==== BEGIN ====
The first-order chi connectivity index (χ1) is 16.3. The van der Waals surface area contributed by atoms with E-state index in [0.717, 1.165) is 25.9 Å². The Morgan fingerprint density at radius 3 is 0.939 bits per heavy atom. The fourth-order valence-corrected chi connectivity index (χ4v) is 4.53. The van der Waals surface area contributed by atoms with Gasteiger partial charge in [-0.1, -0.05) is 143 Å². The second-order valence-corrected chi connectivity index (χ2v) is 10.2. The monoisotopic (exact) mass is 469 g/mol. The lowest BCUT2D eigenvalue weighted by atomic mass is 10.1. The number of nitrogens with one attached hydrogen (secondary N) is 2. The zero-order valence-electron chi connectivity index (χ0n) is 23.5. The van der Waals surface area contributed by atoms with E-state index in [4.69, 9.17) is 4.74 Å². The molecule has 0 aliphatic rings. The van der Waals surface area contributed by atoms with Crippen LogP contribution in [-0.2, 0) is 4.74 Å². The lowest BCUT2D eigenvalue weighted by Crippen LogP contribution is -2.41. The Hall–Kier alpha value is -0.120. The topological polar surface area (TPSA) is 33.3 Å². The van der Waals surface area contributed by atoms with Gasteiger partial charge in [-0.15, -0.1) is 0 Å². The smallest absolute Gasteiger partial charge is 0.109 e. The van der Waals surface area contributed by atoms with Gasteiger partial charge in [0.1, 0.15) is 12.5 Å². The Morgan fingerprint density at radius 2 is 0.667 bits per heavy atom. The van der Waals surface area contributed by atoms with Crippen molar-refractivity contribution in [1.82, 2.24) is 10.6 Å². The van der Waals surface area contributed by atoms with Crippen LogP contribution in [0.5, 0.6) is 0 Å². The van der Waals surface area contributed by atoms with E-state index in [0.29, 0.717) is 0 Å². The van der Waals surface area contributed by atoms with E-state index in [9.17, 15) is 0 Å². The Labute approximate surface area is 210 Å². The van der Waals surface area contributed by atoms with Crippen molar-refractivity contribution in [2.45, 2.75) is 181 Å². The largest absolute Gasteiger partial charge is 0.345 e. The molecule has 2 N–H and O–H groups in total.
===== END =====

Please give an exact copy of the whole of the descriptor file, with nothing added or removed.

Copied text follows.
The first-order chi connectivity index (χ1) is 16.3. The van der Waals surface area contributed by atoms with E-state index in [0.717, 1.165) is 25.9 Å². The Morgan fingerprint density at radius 3 is 0.939 bits per heavy atom. The fourth-order valence-corrected chi connectivity index (χ4v) is 4.53. The van der Waals surface area contributed by atoms with Gasteiger partial charge in [-0.1, -0.05) is 143 Å². The second-order valence-corrected chi connectivity index (χ2v) is 10.2. The monoisotopic (exact) mass is 469 g/mol. The lowest BCUT2D eigenvalue weighted by atomic mass is 10.1. The number of nitrogens with one attached hydrogen (secondary N) is 2. The zero-order valence-electron chi connectivity index (χ0n) is 23.5. The van der Waals surface area contributed by atoms with E-state index in [4.69, 9.17) is 4.74 Å². The molecule has 0 aliphatic rings. The van der Waals surface area contributed by atoms with Crippen LogP contribution in [-0.2, 0) is 4.74 Å². The lowest BCUT2D eigenvalue weighted by Crippen LogP contribution is -2.41. The Hall–Kier alpha value is -0.120. The topological polar surface area (TPSA) is 33.3 Å². The van der Waals surface area contributed by atoms with Gasteiger partial charge in [-0.15, -0.1) is 0 Å². The smallest absolute Gasteiger partial charge is 0.109 e. The van der Waals surface area contributed by atoms with Gasteiger partial charge in [0.1, 0.15) is 12.5 Å². The Morgan fingerprint density at radius 2 is 0.667 bits per heavy atom. The van der Waals surface area contributed by atoms with Crippen molar-refractivity contribution in [1.82, 2.24) is 10.6 Å². The van der Waals surface area contributed by atoms with Crippen LogP contribution in [0.5, 0.6) is 0 Å². The van der Waals surface area contributed by atoms with E-state index in [0.29, 0.717) is 0 Å². The van der Waals surface area contributed by atoms with E-state index in [9.17, 15) is 0 Å². The Labute approximate surface area is 210 Å². The van der Waals surface area contributed by atoms with Crippen molar-refractivity contribution in [2.45, 2.75) is 181 Å². The largest absolute Gasteiger partial charge is 0.345 e. The molecule has 2 N–H and O–H groups in total.